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Are Norwegians selfish for complaining about electricity prices?
And is it acceptable for some to take advantage of the situation in order to enrich themselves at the expense of others?
Norwegians have become accustomed to low electricity rates for generations because the country has so much hydropower.
Last winter, for a variety of reasons, everything changed. A lot of people want to go back to the good old days with fewer exports and lower prices.
Could Norwegians be considered egoists if they don’t to want to share any potential power surplus with other countries in times of crisis?
“No, egoism is too loaded a word,” says Rita Vasconcellos Oliveira. “But if they are selfish, it’s understandable.”
Oliveira is an ethicist who studies energy and justice at the Department of Industrial Economics and Technology Management at NTNU.
As a general rule, it is not Oliveira’s job to draw conclusions, but to present different sides of a case in order to discuss them.
In Norway, low electricity prices have long been almost a matter of course for most people and industries. As this changes, it’s no wonder people are reacting strongly. They may even have some sort of moral obligation to act.
“People’s reactions could be a matter of ethical egoism,” the researcher says.
The issue is not necessarily just about what is best for us or the majority. It might also be about supporting people who are the worst off.
“The crisis raises several moral questions. Should we strive to reduce inequalities? If so, how?” Oliveira asks.
- If we are moral egoists, we only think of what is best for ourselves, and people who take advantage of the high prices will continue to do so.
- But if we think about the common good for the majority, we would want politicians and ourselves to act accordingly.
- Most of us are still managing pretty well, despite the high cost of electricity. So if we think about people who are in the most financial trouble already, we would want to behave so that they suffer less.
- Finally, if we believe that the most important thing is for everyone in Norway to avoid uncertain access to energy, and perhaps poverty, we can support measures that put a ceiling on energy costs.
Solidarity with people down south?
Shouldn’t we also be in solidarity with our friends further south in times of crisis? Parts of Europe are at war, which is reported to be a main reason for the high energy prices.
However, the price surges in large parts of Norway and Europe are the result of more than the war in the Ukraine and energy exports to Europe. There’s no guarantee that prices will drop quickly as soon as the war ends.
The short version of the issue is that weather in Norway, as in many other countries, hasn’t behaved as it used to. A warmer climate can produce less rainfall, and climate scientists believe that countries like Norway have contributed to warming. In addition, greater opportunities for power transmission and newer, more commercial mechanisms have overtaken the Norwegian power market.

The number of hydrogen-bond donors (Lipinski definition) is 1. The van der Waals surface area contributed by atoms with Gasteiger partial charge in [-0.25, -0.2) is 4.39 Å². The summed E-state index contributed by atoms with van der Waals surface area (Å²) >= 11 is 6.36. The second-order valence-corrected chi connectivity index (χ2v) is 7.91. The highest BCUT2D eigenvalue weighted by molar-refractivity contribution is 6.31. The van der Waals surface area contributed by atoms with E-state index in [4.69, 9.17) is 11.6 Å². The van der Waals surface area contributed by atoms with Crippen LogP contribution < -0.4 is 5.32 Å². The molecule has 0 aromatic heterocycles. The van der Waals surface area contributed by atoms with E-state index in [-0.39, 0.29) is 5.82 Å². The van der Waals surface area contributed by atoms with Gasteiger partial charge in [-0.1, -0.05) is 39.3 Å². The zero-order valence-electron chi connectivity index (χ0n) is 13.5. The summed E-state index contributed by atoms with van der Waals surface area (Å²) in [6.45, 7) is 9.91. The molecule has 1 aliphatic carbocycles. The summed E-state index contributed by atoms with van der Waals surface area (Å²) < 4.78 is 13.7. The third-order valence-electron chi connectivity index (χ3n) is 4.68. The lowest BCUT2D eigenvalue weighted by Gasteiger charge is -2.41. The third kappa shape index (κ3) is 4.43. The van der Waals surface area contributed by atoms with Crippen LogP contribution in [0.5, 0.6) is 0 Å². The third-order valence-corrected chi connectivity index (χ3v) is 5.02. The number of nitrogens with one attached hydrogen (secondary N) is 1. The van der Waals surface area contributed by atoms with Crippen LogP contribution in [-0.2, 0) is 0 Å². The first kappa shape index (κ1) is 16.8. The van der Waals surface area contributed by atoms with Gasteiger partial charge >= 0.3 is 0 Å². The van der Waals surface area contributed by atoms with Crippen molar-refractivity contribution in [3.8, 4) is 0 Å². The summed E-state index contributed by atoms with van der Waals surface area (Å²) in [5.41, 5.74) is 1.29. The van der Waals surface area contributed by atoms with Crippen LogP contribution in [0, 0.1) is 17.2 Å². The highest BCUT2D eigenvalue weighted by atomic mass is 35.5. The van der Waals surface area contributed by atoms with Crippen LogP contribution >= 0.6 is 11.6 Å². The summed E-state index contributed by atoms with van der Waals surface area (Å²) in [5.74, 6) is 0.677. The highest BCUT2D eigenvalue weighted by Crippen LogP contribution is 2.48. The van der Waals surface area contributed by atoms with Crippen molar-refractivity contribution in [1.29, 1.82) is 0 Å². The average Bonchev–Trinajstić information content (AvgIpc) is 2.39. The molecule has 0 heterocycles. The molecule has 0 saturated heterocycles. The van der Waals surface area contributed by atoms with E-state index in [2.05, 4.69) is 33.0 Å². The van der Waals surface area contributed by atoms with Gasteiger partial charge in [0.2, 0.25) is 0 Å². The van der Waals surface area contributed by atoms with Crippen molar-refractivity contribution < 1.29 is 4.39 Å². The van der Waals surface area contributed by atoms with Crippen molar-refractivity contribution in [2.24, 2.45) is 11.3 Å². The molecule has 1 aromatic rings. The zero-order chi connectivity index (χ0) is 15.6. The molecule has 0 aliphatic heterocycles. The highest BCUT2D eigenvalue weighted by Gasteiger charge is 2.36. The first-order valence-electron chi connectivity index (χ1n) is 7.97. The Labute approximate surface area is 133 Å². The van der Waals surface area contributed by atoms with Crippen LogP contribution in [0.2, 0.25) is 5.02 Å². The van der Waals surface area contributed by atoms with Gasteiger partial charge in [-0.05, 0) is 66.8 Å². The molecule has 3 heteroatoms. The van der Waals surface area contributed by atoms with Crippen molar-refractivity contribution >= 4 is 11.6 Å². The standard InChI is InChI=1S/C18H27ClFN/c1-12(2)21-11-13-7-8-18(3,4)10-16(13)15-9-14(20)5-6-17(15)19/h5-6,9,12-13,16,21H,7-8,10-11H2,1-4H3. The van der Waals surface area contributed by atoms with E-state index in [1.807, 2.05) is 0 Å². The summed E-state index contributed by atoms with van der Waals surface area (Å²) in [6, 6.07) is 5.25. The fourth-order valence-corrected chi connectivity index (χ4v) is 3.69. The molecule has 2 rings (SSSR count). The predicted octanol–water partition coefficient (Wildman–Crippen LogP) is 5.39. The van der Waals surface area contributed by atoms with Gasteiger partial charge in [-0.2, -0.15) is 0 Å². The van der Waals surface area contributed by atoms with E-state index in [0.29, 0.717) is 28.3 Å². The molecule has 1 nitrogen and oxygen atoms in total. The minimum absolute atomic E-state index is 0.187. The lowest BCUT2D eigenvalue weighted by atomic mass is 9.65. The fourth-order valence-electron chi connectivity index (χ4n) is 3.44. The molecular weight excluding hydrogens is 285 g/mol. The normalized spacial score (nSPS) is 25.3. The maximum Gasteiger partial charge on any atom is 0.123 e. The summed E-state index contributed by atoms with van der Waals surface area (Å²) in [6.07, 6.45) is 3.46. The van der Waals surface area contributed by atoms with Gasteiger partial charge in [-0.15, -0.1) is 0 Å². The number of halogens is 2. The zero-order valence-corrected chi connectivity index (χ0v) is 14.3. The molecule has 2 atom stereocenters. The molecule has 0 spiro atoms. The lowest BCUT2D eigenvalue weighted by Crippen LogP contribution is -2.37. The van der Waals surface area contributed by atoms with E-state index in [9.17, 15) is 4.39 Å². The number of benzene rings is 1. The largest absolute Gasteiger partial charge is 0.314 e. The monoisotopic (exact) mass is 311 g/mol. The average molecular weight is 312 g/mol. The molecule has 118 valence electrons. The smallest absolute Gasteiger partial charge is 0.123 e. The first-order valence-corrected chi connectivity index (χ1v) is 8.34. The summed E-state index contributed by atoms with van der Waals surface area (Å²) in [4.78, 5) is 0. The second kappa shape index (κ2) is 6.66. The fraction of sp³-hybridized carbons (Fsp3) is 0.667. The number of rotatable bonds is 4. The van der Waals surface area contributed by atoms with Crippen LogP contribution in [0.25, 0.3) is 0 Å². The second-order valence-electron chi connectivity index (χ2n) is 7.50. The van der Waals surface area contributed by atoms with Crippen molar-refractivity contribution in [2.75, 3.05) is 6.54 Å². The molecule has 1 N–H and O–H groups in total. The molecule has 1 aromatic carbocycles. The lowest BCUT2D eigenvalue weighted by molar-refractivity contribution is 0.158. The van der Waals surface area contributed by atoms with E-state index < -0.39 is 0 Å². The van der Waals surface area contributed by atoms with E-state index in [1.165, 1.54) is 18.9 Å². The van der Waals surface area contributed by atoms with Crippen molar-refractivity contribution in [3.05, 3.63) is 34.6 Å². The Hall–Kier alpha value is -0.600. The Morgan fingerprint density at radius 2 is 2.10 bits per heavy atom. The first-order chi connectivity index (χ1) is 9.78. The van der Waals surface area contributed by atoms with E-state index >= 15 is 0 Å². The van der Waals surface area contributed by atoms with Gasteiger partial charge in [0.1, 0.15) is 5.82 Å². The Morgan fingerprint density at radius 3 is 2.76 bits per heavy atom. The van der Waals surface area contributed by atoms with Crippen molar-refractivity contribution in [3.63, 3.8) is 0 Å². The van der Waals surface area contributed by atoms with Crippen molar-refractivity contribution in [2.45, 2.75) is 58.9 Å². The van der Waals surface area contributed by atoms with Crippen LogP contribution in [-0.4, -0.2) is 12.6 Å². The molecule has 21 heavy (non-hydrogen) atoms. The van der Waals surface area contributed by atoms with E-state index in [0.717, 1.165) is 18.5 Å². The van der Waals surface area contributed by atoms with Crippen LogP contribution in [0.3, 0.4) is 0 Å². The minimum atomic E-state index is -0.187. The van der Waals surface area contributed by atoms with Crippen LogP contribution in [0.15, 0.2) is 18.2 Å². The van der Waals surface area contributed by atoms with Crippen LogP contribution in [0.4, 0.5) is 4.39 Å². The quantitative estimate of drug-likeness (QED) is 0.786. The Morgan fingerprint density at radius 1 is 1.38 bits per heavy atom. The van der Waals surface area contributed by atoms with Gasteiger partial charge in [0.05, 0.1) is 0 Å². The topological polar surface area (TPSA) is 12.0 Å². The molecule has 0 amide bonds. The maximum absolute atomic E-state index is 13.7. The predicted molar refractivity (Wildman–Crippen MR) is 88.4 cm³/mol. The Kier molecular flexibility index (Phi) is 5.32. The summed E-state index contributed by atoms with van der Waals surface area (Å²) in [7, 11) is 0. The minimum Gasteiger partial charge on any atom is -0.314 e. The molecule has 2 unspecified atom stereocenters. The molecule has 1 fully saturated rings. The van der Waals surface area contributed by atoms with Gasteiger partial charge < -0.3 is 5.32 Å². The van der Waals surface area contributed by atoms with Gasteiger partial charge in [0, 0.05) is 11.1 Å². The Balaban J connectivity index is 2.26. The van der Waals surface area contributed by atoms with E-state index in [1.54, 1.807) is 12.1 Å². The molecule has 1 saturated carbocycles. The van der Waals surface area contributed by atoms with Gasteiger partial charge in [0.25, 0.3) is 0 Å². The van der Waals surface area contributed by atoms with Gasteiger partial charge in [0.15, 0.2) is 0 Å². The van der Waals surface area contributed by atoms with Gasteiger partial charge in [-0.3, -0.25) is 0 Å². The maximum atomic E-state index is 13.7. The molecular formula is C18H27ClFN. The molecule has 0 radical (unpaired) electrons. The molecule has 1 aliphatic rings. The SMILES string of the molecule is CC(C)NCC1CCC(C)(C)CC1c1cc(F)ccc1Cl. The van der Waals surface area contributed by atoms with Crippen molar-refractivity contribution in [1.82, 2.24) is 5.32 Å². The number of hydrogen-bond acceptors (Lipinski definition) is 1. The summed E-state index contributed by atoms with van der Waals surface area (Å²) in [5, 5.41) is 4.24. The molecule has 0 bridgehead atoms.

Large parts of Europe have become dependent on Russian gas, but most people probably did not give this too much thought before the war in Ukraine. However, now it's affecting our wallets.
Don’t need to support profiteering
Some in Norway are raking in lots of money because electricity is so expensive. This obviously applies to power companies, but also to the Norwegian state, and that at the expense of most people.
“Why should Norwegian consumers suddenly think it’s okay for someone to profit so much from power? Maybe they shouldn’t,” says Oliveira.
Many people now feel that their needs are not being met. At the same time, it is easy to see that the high electricity prices affect people differently.
Norwegians are used to institutions and systems trying to take care of people, especially the least well off. But those who are the least advantaged to begin with tend to be hit the hardest by higher electricity prices, and talking about actual money makes it easier to quantify the situation.
“People realise that the new system isn’t sustainable, socially or for the environment, because it’s unfair,” Oliveira says. “Norwegian society isn’t used to this kind of systematic injustice. But an energy crisis can initiate as well as reinforce social injustice.”
Possibility of bigger protests after the war
Norwegian power prices have long since passed the EUR 0.5 per kWh rate at its worst. The fact that people elsewhere are worse off doesn’t make it any better.
In the Baltic states, rates recently topped out at EUR 4 per kWh, and Norwegians probably appear pretty spoiled to the rest of the world.
“People are suffering all over Europe now. As long as there’s war, more people will want to show solidarity,” says Oliveira.
But could this solidarity end as soon as the war is over?
“Yes, the empathy definitely could end,” she says. “The war is a strong incentive to show solidarity, and the price of electricity might therefore stay high afterwards as well.”
Arguing that high electricity prices are good for the environment is probably not enough.